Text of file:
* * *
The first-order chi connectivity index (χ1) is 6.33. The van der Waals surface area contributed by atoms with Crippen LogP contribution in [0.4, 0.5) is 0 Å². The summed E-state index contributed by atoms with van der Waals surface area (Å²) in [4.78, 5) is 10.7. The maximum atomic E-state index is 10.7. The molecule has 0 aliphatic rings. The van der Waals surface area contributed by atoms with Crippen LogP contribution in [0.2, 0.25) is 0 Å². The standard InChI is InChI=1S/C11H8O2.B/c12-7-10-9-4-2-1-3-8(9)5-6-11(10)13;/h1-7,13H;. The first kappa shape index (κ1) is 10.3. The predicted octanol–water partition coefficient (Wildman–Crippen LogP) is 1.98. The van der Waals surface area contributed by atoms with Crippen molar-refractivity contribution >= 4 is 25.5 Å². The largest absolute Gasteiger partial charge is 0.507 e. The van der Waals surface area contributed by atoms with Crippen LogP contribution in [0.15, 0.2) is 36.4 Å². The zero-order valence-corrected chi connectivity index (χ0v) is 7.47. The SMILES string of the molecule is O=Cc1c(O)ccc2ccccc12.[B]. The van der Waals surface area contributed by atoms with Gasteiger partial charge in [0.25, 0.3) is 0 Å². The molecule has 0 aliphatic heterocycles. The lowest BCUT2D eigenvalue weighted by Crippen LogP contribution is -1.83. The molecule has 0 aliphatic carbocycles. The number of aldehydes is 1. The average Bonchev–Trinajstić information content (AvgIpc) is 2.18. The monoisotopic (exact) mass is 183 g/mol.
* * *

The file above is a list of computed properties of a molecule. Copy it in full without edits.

The first-order chi connectivity index (χ1) is 6.33. The van der Waals surface area contributed by atoms with Crippen LogP contribution in [0.4, 0.5) is 0 Å². The summed E-state index contributed by atoms with van der Waals surface area (Å²) in [4.78, 5) is 10.7. The maximum atomic E-state index is 10.7. The molecule has 0 aliphatic rings. The van der Waals surface area contributed by atoms with Crippen LogP contribution in [0.2, 0.25) is 0 Å². The standard InChI is InChI=1S/C11H8O2.B/c12-7-10-9-4-2-1-3-8(9)5-6-11(10)13;/h1-7,13H;. The first kappa shape index (κ1) is 10.3. The predicted octanol–water partition coefficient (Wildman–Crippen LogP) is 1.98. The van der Waals surface area contributed by atoms with Crippen molar-refractivity contribution >= 4 is 25.5 Å². The largest absolute Gasteiger partial charge is 0.507 e. The van der Waals surface area contributed by atoms with Crippen LogP contribution in [0.15, 0.2) is 36.4 Å². The zero-order valence-corrected chi connectivity index (χ0v) is 7.47. The SMILES string of the molecule is O=Cc1c(O)ccc2ccccc12.[B]. The van der Waals surface area contributed by atoms with Gasteiger partial charge in [0.25, 0.3) is 0 Å². The molecule has 0 aliphatic heterocycles. The lowest BCUT2D eigenvalue weighted by Crippen LogP contribution is -1.83. The molecule has 0 aliphatic carbocycles. The number of aldehydes is 1. The average Bonchev–Trinajstić information content (AvgIpc) is 2.18. The monoisotopic (exact) mass is 183 g/mol.